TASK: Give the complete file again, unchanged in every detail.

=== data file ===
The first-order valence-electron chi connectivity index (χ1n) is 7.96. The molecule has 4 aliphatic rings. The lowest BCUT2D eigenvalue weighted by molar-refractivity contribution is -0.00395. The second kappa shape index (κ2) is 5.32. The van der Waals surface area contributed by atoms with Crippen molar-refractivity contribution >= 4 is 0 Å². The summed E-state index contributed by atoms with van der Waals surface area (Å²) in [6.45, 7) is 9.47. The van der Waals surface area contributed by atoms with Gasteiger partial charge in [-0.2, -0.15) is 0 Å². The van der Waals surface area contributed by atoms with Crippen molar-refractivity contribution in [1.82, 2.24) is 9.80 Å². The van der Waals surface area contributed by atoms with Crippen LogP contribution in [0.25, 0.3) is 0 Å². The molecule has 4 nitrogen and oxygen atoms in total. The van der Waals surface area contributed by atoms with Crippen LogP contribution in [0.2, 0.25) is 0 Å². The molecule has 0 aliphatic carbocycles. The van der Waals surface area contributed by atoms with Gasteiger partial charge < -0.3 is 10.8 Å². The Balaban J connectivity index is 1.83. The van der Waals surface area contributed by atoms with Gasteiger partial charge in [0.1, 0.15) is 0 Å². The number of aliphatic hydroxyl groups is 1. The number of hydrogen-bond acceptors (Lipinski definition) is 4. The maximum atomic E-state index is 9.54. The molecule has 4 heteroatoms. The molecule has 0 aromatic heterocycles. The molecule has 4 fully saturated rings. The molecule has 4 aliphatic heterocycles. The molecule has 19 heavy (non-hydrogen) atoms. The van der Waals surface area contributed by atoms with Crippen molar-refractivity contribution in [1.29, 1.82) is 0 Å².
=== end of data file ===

The first-order valence-electron chi connectivity index (χ1n) is 7.96. The molecule has 4 aliphatic rings. The lowest BCUT2D eigenvalue weighted by molar-refractivity contribution is -0.00395. The second kappa shape index (κ2) is 5.32. The van der Waals surface area contributed by atoms with Crippen molar-refractivity contribution >= 4 is 0 Å². The summed E-state index contributed by atoms with van der Waals surface area (Å²) in [6.45, 7) is 9.47. The van der Waals surface area contributed by atoms with Gasteiger partial charge in [-0.2, -0.15) is 0 Å². The van der Waals surface area contributed by atoms with Crippen molar-refractivity contribution in [1.82, 2.24) is 9.80 Å². The van der Waals surface area contributed by atoms with Crippen LogP contribution in [0.25, 0.3) is 0 Å². The molecule has 4 nitrogen and oxygen atoms in total. The van der Waals surface area contributed by atoms with Crippen LogP contribution in [0.2, 0.25) is 0 Å². The molecule has 0 aliphatic carbocycles. The van der Waals surface area contributed by atoms with Gasteiger partial charge < -0.3 is 10.8 Å². The Balaban J connectivity index is 1.83. The van der Waals surface area contributed by atoms with Gasteiger partial charge in [0.1, 0.15) is 0 Å². The number of aliphatic hydroxyl groups is 1. The number of hydrogen-bond acceptors (Lipinski definition) is 4. The maximum atomic E-state index is 9.54. The molecule has 4 heteroatoms. The molecule has 0 aromatic heterocycles. The molecule has 4 fully saturated rings. The molecule has 4 aliphatic heterocycles. The molecule has 19 heavy (non-hydrogen) atoms. The van der Waals surface area contributed by atoms with Crippen molar-refractivity contribution in [1.29, 1.82) is 0 Å².